Nicholls State University recently let the cat out of the bag, or is it the crawfish out of the trap? One of their Astacologists has been appointed to a prestigious Astacology Board. You may have eaten hundreds of pounds of crawfish in your day, but you still can’t call yourself an Astacologist- someone who studies crawfish, also called crayfish. Turns out, there is a large group of people all over the world who dedicate their lives to the study of crawfish. Crawfish have not received much-focused attention from the broader scientific community, until just recently. Only now are scientists beginning to focus on discovering aspects of their biology, geographic distributions, and life histories in order to gather data to address the conservation issues that this diverse charismatic fauna face in the wake of current and future human-mediated environmental change. Conservationists at the state and federal levels have been tasked with thwarting and reducing crayfish decline, but they need information on crayfish life histories, natural history, ecology, and even taxonomy in order to generate conservation strategies and to implement recovery plans. Often, this information is not available, thus further delaying actions that could help stem the tide of crayfish imperilment, ultimately limiting conservation planning for crayfish faunas at the local, regional, national or even global level. Fortunately, this situation is starting to change for the better as more and more scientists and their students become interested in astacology and begin to address this information shortfall.
The International Association of Astacology, founded in Hinterthal, Austria in 1972 has an important mission: to encourage the scientific study, conservation and wise utilization of freshwater crayfish. They are attempting to provide for the dissemination of research findings relating to crayfish and to develop an international forum for the free discussion of problems relevant to crayfish. Obviously, crawfish are a huge part of Louisiana tourism and economy, and historically the IAA has been paramount in maintaining the crawfish industry despite unpredictable climate, terrible environmental disasters such as oil spills, and coastal erosion that may change natural habitats.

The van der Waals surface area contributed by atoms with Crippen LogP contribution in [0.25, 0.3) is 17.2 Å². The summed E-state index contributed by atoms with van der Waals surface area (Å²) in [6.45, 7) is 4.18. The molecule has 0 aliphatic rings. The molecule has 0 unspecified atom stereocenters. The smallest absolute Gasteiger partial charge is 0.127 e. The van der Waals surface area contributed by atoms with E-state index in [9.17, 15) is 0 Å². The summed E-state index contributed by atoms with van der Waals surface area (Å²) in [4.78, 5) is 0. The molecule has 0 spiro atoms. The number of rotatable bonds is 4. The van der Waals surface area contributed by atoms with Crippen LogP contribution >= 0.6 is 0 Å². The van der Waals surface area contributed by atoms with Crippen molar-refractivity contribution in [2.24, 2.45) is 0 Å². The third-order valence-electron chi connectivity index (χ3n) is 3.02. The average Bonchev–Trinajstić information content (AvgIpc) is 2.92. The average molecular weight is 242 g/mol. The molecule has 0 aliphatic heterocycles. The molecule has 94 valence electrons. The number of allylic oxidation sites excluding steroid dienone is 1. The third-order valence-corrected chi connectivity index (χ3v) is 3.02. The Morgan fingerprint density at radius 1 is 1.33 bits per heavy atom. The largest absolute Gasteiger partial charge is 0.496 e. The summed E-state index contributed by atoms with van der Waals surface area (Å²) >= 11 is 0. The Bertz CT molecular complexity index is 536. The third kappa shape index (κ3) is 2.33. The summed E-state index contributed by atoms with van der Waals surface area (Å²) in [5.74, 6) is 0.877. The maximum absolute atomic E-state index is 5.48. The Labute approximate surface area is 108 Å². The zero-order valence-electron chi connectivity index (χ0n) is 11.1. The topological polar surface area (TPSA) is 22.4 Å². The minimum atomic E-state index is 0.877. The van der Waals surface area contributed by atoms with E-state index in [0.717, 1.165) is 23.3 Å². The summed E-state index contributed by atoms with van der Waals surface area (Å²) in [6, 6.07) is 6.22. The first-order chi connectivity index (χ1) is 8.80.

Recently, Louisiana’s own Nicholls State University biology professor Dr. Chris Bonvillain has been
appointed to the executive board for the International Association of
Astacology which is made up of people who represent the crawfish farming
industry, academia and state and government organizations from more than 40
countries. The board’s aim is to encourage the scientific study,
conservation and wise use of crawfish. They also work to maintain the
organization objectives and provide expert comments and opinions on matters
pertaining to crawfish worldwide.
“I am honored to serve on the IAA Executive Board and represent the United States and Southern U.S. crawfish,” said Dr. Bonvillain, who is one of only two appointed board members from the U.S.
“This shows that Nicholls biology faculty are involved in research that is important to our state,” said Dr. Quenton Fontenot, Nicholls biological sciences department head. “The fact that Chris is recognized by this international appointment confirms that Nicholls is recognized as a leader in crawfish research.”
The board meets every two years at the International Association of Astacology Symposium, with this year’s meeting having been in Pittsburgh. The next meeting will be in the Czech Republic in 2020. Any person or institution interested in furthering the study of Astacology is eligible for membership. Services to members include a quarterly newsletter (Crayfish News), membership directory, biennial international symposium and publication of the journal Freshwater Crayfish.
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